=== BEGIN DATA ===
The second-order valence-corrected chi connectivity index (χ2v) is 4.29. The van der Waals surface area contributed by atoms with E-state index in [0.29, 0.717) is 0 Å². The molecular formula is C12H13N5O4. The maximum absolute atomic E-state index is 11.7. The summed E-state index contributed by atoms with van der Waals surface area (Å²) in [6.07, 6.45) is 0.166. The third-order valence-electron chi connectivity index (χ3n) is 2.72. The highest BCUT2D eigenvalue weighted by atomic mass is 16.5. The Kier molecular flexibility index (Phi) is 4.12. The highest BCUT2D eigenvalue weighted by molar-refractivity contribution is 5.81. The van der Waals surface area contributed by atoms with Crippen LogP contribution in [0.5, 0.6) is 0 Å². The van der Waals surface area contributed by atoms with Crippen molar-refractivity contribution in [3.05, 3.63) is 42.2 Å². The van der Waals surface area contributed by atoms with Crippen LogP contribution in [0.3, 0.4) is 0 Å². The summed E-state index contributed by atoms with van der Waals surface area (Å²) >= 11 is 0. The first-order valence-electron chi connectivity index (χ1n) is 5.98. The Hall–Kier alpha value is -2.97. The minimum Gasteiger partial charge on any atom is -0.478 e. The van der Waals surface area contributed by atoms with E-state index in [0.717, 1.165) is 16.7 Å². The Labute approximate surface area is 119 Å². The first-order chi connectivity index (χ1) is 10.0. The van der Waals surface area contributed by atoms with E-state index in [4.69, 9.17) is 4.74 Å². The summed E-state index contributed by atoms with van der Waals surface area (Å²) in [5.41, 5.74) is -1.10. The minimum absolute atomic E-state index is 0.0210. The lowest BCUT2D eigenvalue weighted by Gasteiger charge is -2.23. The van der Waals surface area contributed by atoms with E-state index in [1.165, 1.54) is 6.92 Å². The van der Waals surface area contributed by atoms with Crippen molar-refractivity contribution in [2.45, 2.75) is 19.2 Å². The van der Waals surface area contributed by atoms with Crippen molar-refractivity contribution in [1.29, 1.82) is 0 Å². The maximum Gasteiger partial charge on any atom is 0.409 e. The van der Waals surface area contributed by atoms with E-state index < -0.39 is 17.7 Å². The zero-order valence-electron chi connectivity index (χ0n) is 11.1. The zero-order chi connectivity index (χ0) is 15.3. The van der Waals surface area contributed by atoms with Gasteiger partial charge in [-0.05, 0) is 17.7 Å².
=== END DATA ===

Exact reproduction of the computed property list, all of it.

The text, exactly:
The second-order valence-corrected chi connectivity index (χ2v) is 4.29. The van der Waals surface area contributed by atoms with E-state index in [0.29, 0.717) is 0 Å². The molecular formula is C12H13N5O4. The maximum absolute atomic E-state index is 11.7. The summed E-state index contributed by atoms with van der Waals surface area (Å²) in [6.07, 6.45) is 0.166. The third-order valence-electron chi connectivity index (χ3n) is 2.72. The highest BCUT2D eigenvalue weighted by atomic mass is 16.5. The Kier molecular flexibility index (Phi) is 4.12. The highest BCUT2D eigenvalue weighted by molar-refractivity contribution is 5.81. The van der Waals surface area contributed by atoms with Crippen LogP contribution in [0.5, 0.6) is 0 Å². The van der Waals surface area contributed by atoms with Crippen molar-refractivity contribution in [3.05, 3.63) is 42.2 Å². The van der Waals surface area contributed by atoms with Crippen LogP contribution in [0.3, 0.4) is 0 Å². The summed E-state index contributed by atoms with van der Waals surface area (Å²) >= 11 is 0. The first-order valence-electron chi connectivity index (χ1n) is 5.98. The Hall–Kier alpha value is -2.97. The minimum Gasteiger partial charge on any atom is -0.478 e. The van der Waals surface area contributed by atoms with E-state index in [0.717, 1.165) is 16.7 Å². The Labute approximate surface area is 119 Å². The first-order chi connectivity index (χ1) is 10.0. The van der Waals surface area contributed by atoms with E-state index in [4.69, 9.17) is 4.74 Å². The summed E-state index contributed by atoms with van der Waals surface area (Å²) in [5.41, 5.74) is -1.10. The minimum absolute atomic E-state index is 0.0210. The lowest BCUT2D eigenvalue weighted by Gasteiger charge is -2.23. The van der Waals surface area contributed by atoms with E-state index in [1.165, 1.54) is 6.92 Å². The van der Waals surface area contributed by atoms with Crippen molar-refractivity contribution in [2.45, 2.75) is 19.2 Å². The van der Waals surface area contributed by atoms with Crippen molar-refractivity contribution in [1.29, 1.82) is 0 Å². The maximum Gasteiger partial charge on any atom is 0.409 e. The van der Waals surface area contributed by atoms with E-state index < -0.39 is 17.7 Å². The zero-order valence-electron chi connectivity index (χ0n) is 11.1. The zero-order chi connectivity index (χ0) is 15.3. The van der Waals surface area contributed by atoms with Gasteiger partial charge in [-0.05, 0) is 17.7 Å².